“We believe that the development of the security directive should have been subject to a greater degree of collaboration and coordination to avoid the significant operational disruptions and unnecessarily frustrating consequences for the travelling public that appear likely to happen," the group’s president, Nicholas Calio, said in a statement.
The announcement that the ban on electronics may eventually end for flights from Dubai was cheered by the United Arab Emirates Embassy in Washington.
“Today’s decision is good news for travellers originating from or connecting through U.A.E. airports on flights to the US," Yousef Al Otaiba, the country’s ambassador, said in an emailed statement.
At least part of the enhanced security may involve use of newer screening technology, according to the official.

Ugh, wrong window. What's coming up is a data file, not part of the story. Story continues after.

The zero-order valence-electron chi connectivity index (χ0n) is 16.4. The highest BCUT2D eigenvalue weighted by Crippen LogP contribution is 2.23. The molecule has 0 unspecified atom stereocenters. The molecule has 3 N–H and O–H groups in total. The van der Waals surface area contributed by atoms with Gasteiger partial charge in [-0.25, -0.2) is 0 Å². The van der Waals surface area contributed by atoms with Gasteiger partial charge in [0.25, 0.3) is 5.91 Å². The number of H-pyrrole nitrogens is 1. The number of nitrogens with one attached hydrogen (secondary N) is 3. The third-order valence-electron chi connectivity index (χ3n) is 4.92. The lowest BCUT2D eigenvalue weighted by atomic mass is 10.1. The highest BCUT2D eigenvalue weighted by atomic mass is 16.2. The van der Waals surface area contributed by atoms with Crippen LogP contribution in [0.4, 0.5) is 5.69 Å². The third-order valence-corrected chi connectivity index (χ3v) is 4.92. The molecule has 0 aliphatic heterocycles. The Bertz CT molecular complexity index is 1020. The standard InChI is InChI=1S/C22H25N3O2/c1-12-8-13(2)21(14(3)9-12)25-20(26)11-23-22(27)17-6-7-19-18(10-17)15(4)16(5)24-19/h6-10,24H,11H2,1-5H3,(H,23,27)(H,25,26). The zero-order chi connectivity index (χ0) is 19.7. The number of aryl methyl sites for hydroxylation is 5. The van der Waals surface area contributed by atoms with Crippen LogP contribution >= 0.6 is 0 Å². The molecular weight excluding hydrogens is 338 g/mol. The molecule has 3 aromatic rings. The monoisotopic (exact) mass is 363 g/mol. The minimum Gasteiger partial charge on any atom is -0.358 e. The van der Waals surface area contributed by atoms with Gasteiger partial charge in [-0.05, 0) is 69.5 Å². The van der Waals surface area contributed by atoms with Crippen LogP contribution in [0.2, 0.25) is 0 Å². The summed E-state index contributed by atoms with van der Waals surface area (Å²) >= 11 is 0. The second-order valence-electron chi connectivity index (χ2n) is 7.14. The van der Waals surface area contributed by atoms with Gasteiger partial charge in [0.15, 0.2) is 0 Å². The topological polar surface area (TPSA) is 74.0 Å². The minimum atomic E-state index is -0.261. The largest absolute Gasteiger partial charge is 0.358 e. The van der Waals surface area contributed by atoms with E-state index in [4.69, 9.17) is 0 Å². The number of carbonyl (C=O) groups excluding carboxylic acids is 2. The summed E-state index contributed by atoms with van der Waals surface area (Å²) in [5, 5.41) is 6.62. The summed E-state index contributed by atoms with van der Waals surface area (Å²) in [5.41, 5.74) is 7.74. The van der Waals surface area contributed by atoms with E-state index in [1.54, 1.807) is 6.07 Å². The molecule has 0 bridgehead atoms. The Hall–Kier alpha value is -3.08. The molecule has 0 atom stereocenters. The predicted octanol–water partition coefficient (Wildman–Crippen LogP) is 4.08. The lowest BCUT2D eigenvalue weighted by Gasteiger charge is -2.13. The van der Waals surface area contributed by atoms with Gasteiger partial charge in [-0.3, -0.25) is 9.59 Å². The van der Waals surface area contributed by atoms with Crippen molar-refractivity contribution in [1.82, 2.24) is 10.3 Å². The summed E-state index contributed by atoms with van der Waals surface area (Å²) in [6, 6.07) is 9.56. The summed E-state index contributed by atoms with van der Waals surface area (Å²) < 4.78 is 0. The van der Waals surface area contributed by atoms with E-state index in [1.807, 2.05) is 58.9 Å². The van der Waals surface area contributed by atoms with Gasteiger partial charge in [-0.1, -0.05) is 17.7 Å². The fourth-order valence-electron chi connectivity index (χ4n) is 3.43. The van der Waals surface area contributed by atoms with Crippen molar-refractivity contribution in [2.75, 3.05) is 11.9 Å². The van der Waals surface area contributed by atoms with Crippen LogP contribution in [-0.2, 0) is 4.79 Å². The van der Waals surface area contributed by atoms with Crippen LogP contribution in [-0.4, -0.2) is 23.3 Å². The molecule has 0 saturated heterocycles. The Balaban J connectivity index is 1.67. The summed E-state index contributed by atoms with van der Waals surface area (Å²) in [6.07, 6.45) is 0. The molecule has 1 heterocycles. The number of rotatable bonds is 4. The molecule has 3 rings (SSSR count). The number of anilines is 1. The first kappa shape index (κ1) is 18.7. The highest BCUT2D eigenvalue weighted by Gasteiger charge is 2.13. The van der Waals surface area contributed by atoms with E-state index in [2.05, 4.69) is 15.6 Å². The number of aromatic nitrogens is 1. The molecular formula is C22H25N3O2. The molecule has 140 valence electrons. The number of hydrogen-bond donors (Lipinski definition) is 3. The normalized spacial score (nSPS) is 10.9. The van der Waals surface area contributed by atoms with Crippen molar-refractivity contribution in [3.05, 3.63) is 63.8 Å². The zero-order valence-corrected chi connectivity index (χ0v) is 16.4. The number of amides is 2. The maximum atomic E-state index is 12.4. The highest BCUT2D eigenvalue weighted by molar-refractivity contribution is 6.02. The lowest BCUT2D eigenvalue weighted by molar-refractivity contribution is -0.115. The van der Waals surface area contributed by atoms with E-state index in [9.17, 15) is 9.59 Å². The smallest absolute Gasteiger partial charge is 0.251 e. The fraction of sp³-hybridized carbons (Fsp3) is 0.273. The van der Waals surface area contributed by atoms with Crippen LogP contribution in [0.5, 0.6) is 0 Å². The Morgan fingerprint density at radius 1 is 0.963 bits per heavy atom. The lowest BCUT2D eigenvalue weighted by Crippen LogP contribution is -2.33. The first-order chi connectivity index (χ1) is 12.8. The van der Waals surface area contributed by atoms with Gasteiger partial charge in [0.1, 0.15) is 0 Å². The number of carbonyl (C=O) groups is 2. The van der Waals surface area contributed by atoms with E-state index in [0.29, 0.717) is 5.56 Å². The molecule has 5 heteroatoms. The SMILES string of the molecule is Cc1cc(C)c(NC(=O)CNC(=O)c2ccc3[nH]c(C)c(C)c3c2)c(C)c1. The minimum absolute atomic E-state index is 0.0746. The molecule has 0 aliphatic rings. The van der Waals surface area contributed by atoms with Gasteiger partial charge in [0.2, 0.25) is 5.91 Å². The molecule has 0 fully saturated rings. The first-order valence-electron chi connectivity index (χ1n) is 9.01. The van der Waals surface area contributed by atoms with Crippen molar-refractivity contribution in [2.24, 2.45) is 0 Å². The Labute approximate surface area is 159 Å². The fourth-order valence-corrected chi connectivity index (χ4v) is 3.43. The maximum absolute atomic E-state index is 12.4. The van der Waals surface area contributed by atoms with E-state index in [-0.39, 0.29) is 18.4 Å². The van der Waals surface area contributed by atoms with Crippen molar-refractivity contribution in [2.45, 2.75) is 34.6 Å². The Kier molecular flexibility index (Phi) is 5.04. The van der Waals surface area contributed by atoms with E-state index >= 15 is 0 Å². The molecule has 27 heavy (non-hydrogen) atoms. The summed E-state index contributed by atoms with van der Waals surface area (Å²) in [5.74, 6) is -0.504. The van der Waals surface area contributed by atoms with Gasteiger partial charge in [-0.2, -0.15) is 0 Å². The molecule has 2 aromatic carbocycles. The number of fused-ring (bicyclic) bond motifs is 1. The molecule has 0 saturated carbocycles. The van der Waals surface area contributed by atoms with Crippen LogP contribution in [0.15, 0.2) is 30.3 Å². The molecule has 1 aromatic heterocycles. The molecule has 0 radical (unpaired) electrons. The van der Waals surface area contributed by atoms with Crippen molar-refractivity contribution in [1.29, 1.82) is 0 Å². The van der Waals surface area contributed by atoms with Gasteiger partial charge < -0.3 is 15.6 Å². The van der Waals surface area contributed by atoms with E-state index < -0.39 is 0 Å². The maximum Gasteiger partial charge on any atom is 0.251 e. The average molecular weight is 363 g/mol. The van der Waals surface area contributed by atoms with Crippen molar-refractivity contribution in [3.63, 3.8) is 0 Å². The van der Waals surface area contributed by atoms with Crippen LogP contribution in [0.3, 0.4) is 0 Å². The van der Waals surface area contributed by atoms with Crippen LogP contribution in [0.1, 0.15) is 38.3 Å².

American Airlines Group Inc. earlier this month began the first US test of scanners that produce three-dimensional pictures of bags, providing a more detailed view that can detect explosives better than the X-ray machines currently used. The TSA is also conducting a separate test of a similar device at another airport.
American is investing nearly $6 million to expand the program through a partnership with Analogic Corp. The technology uses computed tomography borrowed from the medical field, which captures hundreds of X-ray images of an object.
JetBlue Airways Corp. and Delta are also testing facial- and fingerprint-recognition technology at two US airports to replace boarding passes, building on industry efforts to increase security and ease passage through congested airports.
Another measure to enhance security at airports outside the US is encouraging nations to install so-called prescreening centers. At a handful of airports around the world such as Montreal, the US conducts heightened screening and customs checks at the departure point, which gives officials greater confidence in security, according to the agency. Bloomberg